Train travel in Scotland appears to have been stuck in the slow lane for decades – Stephen Jardine

ScotRail’s priorities should include going a bit faster

I can still remember my first rail adventure. When my big brother wasn’t at home, I’d play with his train set, imagining the passengers were heading for exotic destinations rather than another circuit of the oval track in the attic. As a teenager I moved things up a gear, buying an Interrail ticket and travelling around Europe.

From the super-efficient trains of Switzerland to the gourmet buffet cars of Italy, this was the age of the train. Then I came home and things were different. As a student, I was a regular traveller on the British Rail service from Lockerbie to Edinburgh. It was a high-risk adventure.

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You were never sure when a train might arrive and when you did get onboard, you had to keep your wits about you. The train stopped in the shadow of Carstairs State Hospital and split into two sections. One headed to Edinburgh, the other to Glasgow. Staff seemed to get inordinate pleasure from making sure you were in the wrong carriage. UK rail travel was an adventure but for all the wrong reasons.

The descendants of the famous Flying Scotsman are dawdling too much for Stephen Jardine's liking (Picture: Jane Barlow/PA Wire/PA Images)The descendants of the famous Flying Scotsman are dawdling too much for Stephen Jardine's liking (Picture: Jane Barlow/PA Wire/PA Images)
The descendants of the famous Flying Scotsman are dawdling too much for Stephen Jardine's liking (Picture: Jane Barlow/PA Wire/PA Images)

Japan’s trains more than three times faster

This week I was back on the train for the first time in ages and what struck me was how little has changed. When the service for Inverness arrived, it was missing some carriages and had no catering trolley until Perth. At Pitlochry, we were held for 15 minutes meaning some passengers missed connections when they eventually reached Inverness. So inconvenient and yet so familiar.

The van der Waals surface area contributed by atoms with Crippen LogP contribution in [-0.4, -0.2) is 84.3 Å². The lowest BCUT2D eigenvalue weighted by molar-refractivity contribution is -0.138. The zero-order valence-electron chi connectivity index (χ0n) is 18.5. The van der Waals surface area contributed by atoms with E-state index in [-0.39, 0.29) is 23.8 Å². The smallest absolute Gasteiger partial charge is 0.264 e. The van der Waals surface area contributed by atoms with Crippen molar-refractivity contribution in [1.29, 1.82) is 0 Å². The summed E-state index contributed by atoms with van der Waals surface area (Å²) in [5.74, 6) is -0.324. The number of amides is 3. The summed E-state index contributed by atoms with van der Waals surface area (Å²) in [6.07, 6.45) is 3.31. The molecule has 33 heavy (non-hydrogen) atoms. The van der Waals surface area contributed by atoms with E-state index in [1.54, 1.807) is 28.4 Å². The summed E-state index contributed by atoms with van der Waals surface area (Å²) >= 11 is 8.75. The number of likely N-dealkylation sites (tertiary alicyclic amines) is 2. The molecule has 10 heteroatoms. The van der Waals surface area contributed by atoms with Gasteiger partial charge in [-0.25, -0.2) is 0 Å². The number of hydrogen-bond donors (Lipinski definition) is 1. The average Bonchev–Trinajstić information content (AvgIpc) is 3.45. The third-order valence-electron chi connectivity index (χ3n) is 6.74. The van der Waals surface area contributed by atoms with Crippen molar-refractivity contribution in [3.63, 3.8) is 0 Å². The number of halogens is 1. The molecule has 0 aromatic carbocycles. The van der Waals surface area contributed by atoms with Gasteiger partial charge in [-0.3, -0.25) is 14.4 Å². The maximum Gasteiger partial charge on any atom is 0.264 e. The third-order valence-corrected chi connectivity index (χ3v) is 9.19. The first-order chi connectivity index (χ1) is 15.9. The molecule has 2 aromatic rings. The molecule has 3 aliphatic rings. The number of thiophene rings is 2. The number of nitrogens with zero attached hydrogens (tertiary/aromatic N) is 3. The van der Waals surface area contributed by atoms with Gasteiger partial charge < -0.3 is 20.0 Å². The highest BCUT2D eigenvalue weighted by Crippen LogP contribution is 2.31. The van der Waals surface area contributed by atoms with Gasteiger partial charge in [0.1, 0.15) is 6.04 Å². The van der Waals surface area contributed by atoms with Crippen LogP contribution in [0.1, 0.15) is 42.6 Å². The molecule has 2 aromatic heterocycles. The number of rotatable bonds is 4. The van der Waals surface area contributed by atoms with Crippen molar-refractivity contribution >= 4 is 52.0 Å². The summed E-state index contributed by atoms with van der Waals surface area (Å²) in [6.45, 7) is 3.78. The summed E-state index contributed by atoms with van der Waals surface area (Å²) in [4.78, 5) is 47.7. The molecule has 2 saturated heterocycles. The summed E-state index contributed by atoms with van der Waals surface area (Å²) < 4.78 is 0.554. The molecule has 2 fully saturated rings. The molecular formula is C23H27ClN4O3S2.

From Edinburgh you can get by train to Newcastle faster than you can get to Perth, despite that being a third of the distance. Old timetables show the 8.40am Edinburgh-Inverness service took three hours 17 minutes in 2002. More than two decades on, the same train on Monday morning will take three hours 23 minutes.

In Japan, a train from Tokyo to the city of Shizuoka will cover roughly the same distance in 58 minutes at a cost of £47. On paper, it’s unreasonable to compare train travel in densely populated urban Japan with service levels in rural Scotland but it is fair to say other countries see progress in transport that we can only dream about.

Depopulation is a huge issue in the Highlands and Islands. Skye, Lochaber and Badenoch MSP Kate Forbes has called it "a national emergency”. Housing, shortages, lack of job opportunities and transport infrastructure problems all contribute to people deciding it is easier to make lives elsewhere. Road improvements seem to take forever but improvements to train timetables should be simple and achievable, if the will is there.

And it’s not just in the north, the flagship Edinburgh Waverley to Glasgow Queen Street takes around 45 minutes. Half a century ago, British Rail had a 43-minute service on the same route. In a world where the speed of progress and change gets faster and faster, train travel seems to be stuck in the slow lane. The staff are brilliant and doing their best in the circumstances but what’s needed is some ambition and leadership.

According to its website, the priorities for ScotRail moving forward are improving safety, health and well-being, taking sustainability seriously, pushing for equality and delivering inclusive economic growth. They are all admirable targets but going a bit faster would also be a good idea.



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